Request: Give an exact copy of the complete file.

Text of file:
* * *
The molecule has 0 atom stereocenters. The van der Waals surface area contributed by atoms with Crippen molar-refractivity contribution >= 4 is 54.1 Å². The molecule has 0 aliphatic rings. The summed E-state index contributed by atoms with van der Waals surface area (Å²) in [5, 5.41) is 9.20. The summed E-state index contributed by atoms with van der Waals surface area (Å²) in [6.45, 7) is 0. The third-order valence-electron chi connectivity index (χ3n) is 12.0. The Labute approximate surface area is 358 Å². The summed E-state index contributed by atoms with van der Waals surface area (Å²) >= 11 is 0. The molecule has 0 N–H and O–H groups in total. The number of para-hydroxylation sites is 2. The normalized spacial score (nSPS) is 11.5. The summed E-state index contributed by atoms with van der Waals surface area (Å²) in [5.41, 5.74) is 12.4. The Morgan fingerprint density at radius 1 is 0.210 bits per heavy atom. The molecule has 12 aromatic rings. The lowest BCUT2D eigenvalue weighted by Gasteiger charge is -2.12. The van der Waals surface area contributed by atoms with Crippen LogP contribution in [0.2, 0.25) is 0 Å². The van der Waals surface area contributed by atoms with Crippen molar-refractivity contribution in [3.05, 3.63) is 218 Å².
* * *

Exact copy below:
The molecule has 0 atom stereocenters. The van der Waals surface area contributed by atoms with Crippen molar-refractivity contribution >= 4 is 54.1 Å². The molecule has 0 aliphatic rings. The summed E-state index contributed by atoms with van der Waals surface area (Å²) in [5, 5.41) is 9.20. The summed E-state index contributed by atoms with van der Waals surface area (Å²) in [6.45, 7) is 0. The third-order valence-electron chi connectivity index (χ3n) is 12.0. The Labute approximate surface area is 358 Å². The summed E-state index contributed by atoms with van der Waals surface area (Å²) >= 11 is 0. The molecule has 0 N–H and O–H groups in total. The number of para-hydroxylation sites is 2. The normalized spacial score (nSPS) is 11.5. The summed E-state index contributed by atoms with van der Waals surface area (Å²) in [5.41, 5.74) is 12.4. The Morgan fingerprint density at radius 1 is 0.210 bits per heavy atom. The molecule has 12 aromatic rings. The lowest BCUT2D eigenvalue weighted by Gasteiger charge is -2.12. The van der Waals surface area contributed by atoms with Crippen LogP contribution in [0.2, 0.25) is 0 Å². The van der Waals surface area contributed by atoms with Crippen molar-refractivity contribution in [3.05, 3.63) is 218 Å².